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Human Rights



(Taught in the middle of first semester.)The goal is to learn basics about the Universal Declaration of Human Rights and the United Nations. There are two and a half to three days of 90-minute block lessons.What are Human Rights? What is the Universal Declaration of Human Rights? Can it prevent war? How or why not?


  1. In my classroom I have a writing prompt, 'Daily Reflection', on the board each day before the class starts, students are to begin work on it as soon as they arrive. It serves as a free write opportunity and as a review and preview question and as a procedural way to get started on time. It is almost always in the form of a question or several questions. There is no right or wrong answer. I would like to review the reflections each night, but in reality it is a little less frequently. When I do review them I award 20 points if it strikes me as thoughtful and complete (at least 5 sentences.) Throughout the lessons I ask students to share their responses to these prompts and I use my nightly review of them to feed discussion and illustrate points. For this lesson I used two questions. One reviewed our French Revolution unit weŻd just completed and one previewed the Universal Declaration. (For example, What do you know about Human Rights? What rights did the Declaration of the Rights of Man discuss? Do women have rights today?)
  2. I distributed a letter sized manila folder to each student. These became the 'Human Rights' folder (HR folder) for each student for each of the segments of the unit. (When this week of lessons is completed, collect and store the folders and the materials stored in the folders.) The students should decorate and label the folder with "Human Rights" and their name.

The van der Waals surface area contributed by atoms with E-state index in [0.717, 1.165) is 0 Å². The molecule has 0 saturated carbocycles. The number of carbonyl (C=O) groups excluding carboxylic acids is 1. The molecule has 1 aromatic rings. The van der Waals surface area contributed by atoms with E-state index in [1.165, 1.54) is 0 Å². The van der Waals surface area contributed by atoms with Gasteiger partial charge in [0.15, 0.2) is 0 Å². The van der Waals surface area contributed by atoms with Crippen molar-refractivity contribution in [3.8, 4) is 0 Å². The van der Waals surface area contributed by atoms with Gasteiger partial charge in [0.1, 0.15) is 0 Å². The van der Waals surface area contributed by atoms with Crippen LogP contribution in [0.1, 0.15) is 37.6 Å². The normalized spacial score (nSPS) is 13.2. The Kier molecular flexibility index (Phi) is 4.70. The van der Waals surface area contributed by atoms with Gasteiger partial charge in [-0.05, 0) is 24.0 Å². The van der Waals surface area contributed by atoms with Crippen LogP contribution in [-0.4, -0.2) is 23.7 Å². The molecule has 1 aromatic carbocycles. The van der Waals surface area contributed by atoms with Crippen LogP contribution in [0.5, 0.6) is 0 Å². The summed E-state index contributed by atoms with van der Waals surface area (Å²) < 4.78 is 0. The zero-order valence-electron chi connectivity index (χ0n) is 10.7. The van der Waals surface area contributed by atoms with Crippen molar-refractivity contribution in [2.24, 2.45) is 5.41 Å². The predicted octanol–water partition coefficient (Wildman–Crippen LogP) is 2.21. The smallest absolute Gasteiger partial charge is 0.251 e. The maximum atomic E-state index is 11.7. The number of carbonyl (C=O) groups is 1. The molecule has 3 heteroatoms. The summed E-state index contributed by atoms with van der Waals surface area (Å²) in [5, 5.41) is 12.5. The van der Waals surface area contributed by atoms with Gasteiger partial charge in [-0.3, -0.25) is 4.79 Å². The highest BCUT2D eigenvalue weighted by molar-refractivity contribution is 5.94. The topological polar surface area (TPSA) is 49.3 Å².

3. While students personalized their folders I reviewed and previewed some information about the UDHR. In particular I tried to draw in the Essential Question by explaining the birth of the UDHR: After World War II and the Nuremberg Trials, governments committed themselves to establishing the UN with the primary goal of bolstering international peace and preventing conflict. To advance this goal the UN established a Commission on Human Rights which in its preamble asserts: Recognition of the inherent dignity and of the equal and inalienable rights of all members of the human family is the foundation of freedom, justice and peace in the world. (this is taken directly from the reading for the next segment, A Short History of Human Rights, pages 6-7, Human Rights Fundamentals.) This whole quote should be posted on the wall so the class can refer to it throughout the year to evaluate the strength and success of this premise; can protection of Human Rights prevent war?
  4. Distribute a copy of the Universal Declaration of Human Rights (UDHR) to each student. These should stay in the classroom in the HR folders.
  5. As a preview to watching the video by Amnesty International (several artists commissioned to illustrate the 30 Articles of the UDHR) have the students review their copy of the UDHR and pick three Articles they think are important to them and translate the three Articles into their own words. Tell them they will be viewing a film which illustrates each of the Articles of the UDHR and to watch for the Articles they chose and critique the artist's presentation of the Article.
  6. Homework is to review the list of 'Headlines', a number of true headlines reporting acts which violate or protect human rights around the world and collected by Amnesty International (attached.) Students pick three headlines and write three sentences explaining their opinion on whether the human rights issue effects intra-national conflict and two sentences explaining how the student would illustrate the headline to teach other students about the issue.


Essential Question
Lesson Plan
Day One
Day Two
Second Segment
 Day One
 Day Two
Day Three
Mock Sessions of the UN
Support Structures
Teacher Commentary

Urban Dreams
OUSD Curriculum Unit
Human Rights and the United Nations

Subject: World Cultures
Grade Level: 10th
Lesson Plan Author:
Patricia Arabia